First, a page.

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U.S. Hydropower Fleet has Upside Power and Storage Potential

Hydropower has a dowdy, low tech image that conjures visions of concrete and degraded ecosystems. It is mostly shut out of the incentives driving solar, wind and other newer forms of renewable energy. InsideClimate News just dubbed it the “Unloved Renewable.” How wrong this image is according to a first-of-its-kind comprehensive study of the U.S. hydropower industry released by the Department of Energy’s Oak Ridge National Laboratory (ORNL) in Tennessee. 

ORNL researchers found that U.S. hydropower grew by 1.5 gigawatts to 79.6 GW over the past decade, thus holding on to its seven percent share of U.S. power supply. In so doing it is offsetting roughly 200 million metric tons of carbon emissions per year, equivalent to taking more than 42 million cars off the road.

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Micromotors to Boost Hydrogen Fuel Cells

Hydrogen fuel cells promise vehicles whose only emission is water. But their appearance, at least as a one-to-one replacement for internal combustion engines, has been stymied by the challenges of storing hydrogen gas. Now researchers say micromotors could help vehicles generate hydrogen gas on board in order to power hydrogen fuel cells.

Hydrogen fuel cells work by combining hydrogen with oxygen from the air to generate electricity and water vapor. Instead of storing hydrogen gas in bulky pressurized tanks, scientists have suggested storing the fuel in the form of liquids loaded with hydrogen-containing salts such as sodium borohydride, which release hydrogen gas when exposed to a metal catalyst.

Most catalysts that are used to release hydrogen from sodium borohydride have come in the form of either nanoparticles or thin films. But the speed and efficiency with which these systems release hydrogen is limited by deactivation of the catalysts by poor mixing of the fuel or accumulation of the catalytic reactions’ byproducts.

Now scientists at the University of California, San Diego, suggest they have solved these problems by using 20-micron-wide particles that act like self-propelled micromotors. These so-called "Janus particles" have two different faces, just like the Roman god Janus; one side is made of a very fine catalytically active platinum powder, while the other is coated with titanium. They detailed their findings online in the 23 April edition of the journal Angewandte Chemie.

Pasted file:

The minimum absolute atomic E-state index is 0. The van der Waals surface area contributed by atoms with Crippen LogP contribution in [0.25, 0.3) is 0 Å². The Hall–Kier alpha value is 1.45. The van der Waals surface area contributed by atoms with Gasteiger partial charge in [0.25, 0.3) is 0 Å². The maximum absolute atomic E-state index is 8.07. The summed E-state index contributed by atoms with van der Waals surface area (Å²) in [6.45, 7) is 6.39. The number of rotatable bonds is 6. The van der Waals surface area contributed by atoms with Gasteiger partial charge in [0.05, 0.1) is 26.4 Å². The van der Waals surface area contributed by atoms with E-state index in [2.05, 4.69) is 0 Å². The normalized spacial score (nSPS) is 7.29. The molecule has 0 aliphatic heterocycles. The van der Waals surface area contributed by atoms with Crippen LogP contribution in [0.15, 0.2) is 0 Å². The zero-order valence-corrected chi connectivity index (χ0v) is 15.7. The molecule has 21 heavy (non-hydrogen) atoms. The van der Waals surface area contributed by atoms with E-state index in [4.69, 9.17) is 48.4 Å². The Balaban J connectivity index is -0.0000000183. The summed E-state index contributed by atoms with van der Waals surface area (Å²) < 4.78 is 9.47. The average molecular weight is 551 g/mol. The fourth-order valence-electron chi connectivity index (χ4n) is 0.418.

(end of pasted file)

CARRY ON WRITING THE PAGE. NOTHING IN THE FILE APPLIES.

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First X-ray Views Inside Overheating Lithium-ion Batteries

For the first time, scientists have looked inside a lithium-ion battery as it failed due to overheating. The researchers suggest learning more about such "thermal runaways" can help improve the design and safety of these batteries.

When a lithium-ion battery overheats, it can burn through pockets, burst into flames, or even explode. Although such thermal runaways are rare, they do happen regularly enough to lead some engineers to explore the creation of lithium-ion batteries with their own fire alarms or search for signal processing tricks that can predict fires.

To learn more about how thermal runaway happens—and perhaps how to prevent it—scientists at University College London and their colleagues scanned overheating lithium-ion batteries at the European Synchrotron Radiation Facility in Grenoble, France. The image resolution from the X-rays generated at this particle accelerator is far greater than that of conventional X-ray machines. They detailed their findings online in the 28 April edition of the journal Nature Communications.

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The Promise of Precision Agriculture in Drought-Ridden California

When California Governor Jerry Brown announced a mandatory 25 percent cut in water consumption in the coming year for urban areas, many people protested that the state’s agricultural industry, which is responsible for the lion’s share of human water consumption, was not included in the restrictions.

The governor countered that farms, which lap up about 80 percent of the water used in the state, have already made sacrifices and will likely have to make more.